I am on the verge of being a fully-fledged hoarder. As someone who sews and is constantly working on a project, I find myself drawn to remnants – and better still, yardage - of vintage and vintage-reproduction fabric. Anytime I see a piece of material that looks a little “old timey,” I squirrel it away for some future design project. Some might call that a collection…but it gets worse. Having borderline, pre-hoarding tendencies, I have a very difficult (read impossible) time letting go of even the little scraps that are left behind from cutting out a pattern. You might ask, “What are you going to use them for?” Serious hoarders will give you some vague response about the Halloween costumes they intend to make for their cats. They will mumble about the various fabric techniques one can implement for bundling that mountain of National Geographic back issues that is taking over the living room. They will eagerly explain their ambition to train the cockroaches but insist that they need the fabric for the leashes. With only a toe dipped into the abyss of “hoarderdom,” I have found a project that can turn the bits and pieces of my mania into something both functional and endlessly time consuming – yo-yos!!
According to the Alaska State Museum website, www.museum.state.ak.us, fabric yo-yos are thought to be a creation of Filipino fabric artists who developed the technique at least 100 years ago when inspired by the primitive (and not yet trademarked) yo-yo toy. Since then, yo-yos have become a staple of American textile design, reaching their peak of popularity during the 1920’ – 1940’s. These were the early days of wacky tacky when women found yo-yos easy to make in mass quantities and even easier to take with them as an alternative to knitting and crochet. Moreover, during The Depression and in wartime, thrifty women found it wasteful to discard anything that might be useful. They, I will remind you, were not slandered by the term “hoarder,” rather they were bestowed with the honors of “frugal” and “patriot!”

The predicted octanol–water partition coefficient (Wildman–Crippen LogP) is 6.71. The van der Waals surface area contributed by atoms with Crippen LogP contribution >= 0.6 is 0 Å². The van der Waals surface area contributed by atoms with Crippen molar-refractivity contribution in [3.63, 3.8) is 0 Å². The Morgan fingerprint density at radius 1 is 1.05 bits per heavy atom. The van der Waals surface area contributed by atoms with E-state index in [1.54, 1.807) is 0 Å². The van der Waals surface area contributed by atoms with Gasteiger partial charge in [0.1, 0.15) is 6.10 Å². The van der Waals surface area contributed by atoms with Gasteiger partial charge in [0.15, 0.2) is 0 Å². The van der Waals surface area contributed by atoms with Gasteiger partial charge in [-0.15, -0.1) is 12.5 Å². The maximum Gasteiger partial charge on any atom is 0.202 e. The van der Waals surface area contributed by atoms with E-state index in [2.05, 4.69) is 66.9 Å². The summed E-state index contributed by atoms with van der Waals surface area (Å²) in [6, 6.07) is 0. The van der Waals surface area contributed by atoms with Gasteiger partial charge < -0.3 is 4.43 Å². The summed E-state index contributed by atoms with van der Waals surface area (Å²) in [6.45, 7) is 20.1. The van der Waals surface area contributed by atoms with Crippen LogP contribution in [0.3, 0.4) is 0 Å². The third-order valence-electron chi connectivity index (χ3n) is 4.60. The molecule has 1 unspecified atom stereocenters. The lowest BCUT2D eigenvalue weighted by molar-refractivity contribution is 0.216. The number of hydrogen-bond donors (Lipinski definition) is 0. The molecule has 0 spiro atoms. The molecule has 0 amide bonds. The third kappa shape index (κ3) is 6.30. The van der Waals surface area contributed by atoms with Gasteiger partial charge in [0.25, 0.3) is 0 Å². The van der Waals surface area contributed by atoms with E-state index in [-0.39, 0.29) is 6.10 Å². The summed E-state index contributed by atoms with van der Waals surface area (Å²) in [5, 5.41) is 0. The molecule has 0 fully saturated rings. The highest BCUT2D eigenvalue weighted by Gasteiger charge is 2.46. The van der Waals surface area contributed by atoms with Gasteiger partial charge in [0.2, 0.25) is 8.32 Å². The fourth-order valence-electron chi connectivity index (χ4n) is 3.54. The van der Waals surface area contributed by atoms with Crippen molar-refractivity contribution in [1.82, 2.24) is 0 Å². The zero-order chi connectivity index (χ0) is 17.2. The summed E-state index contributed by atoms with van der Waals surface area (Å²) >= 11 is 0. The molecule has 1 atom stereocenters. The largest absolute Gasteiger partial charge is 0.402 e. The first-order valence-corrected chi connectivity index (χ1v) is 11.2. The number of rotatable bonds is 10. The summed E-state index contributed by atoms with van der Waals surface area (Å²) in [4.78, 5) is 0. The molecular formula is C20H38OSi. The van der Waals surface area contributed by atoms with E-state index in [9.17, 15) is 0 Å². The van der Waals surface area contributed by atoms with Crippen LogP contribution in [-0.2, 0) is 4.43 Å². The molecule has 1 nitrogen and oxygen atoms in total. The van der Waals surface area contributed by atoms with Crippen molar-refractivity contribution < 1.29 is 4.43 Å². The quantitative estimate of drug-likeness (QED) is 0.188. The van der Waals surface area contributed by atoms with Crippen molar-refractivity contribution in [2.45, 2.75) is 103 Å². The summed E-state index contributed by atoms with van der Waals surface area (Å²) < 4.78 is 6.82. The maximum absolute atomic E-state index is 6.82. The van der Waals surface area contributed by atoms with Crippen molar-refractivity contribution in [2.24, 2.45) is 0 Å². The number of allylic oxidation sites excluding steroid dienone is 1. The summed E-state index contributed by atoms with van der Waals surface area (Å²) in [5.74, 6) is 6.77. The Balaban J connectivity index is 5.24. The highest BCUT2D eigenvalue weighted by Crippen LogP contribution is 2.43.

A vintage yo-yo clown toy dating from the 1930's-1940's
Initially, I failed to think much beyond the exercise of turning the scrap fabric into yo-yos. After making so many, however, I realized that instead of flat scraps of fabric, I was now the proud owner of hundreds of these crazy rosettes that were begging to be turned into something bigger, something better. Not having done much research on the subject, and pretty certain of my genius, I set out to create the world’s first yo-yo quilt! Little did I know that yo-yo quilts are probably the most ubiquitous of all yo-yo projects. Nevertheless, the yo-yo quilt project has begun! Too deep into it to give up now, I recently calculated that based on the size of the finished yo-yos, I will need approximately 2595 to reach my goal – WINNING A BLUE RIBBON AT THE COUNTY FAIR! (not really) I have been making these things for a while now and I am currently at 523. I have decided that instead of a completely random assembly of the yo-yos, I would make 3x3 squares in a checkerboard pattern with a border of black in between - similar to a granny afghan.
If you squint you can see Big Sandy, Jeff & Ashley.
Most of the yo-yos are made of cotton prints that I've used to make dresses.
Never having been the brightest bulb, Mary tries to tap into the brilliance of electric light.
A30's style ensemble made with a crazy fabric I found in the dollar section at the local fabric store.
Am I more like your grandma than you may have previously thought? Probably. Have I entered into the early stages of dementia? More than likely. Will you come running to me when you are in desperate need of a wacky tacky blanket that provides little-to-no warmth? You betcha! I’ll see you in 2019 when the quilt is done.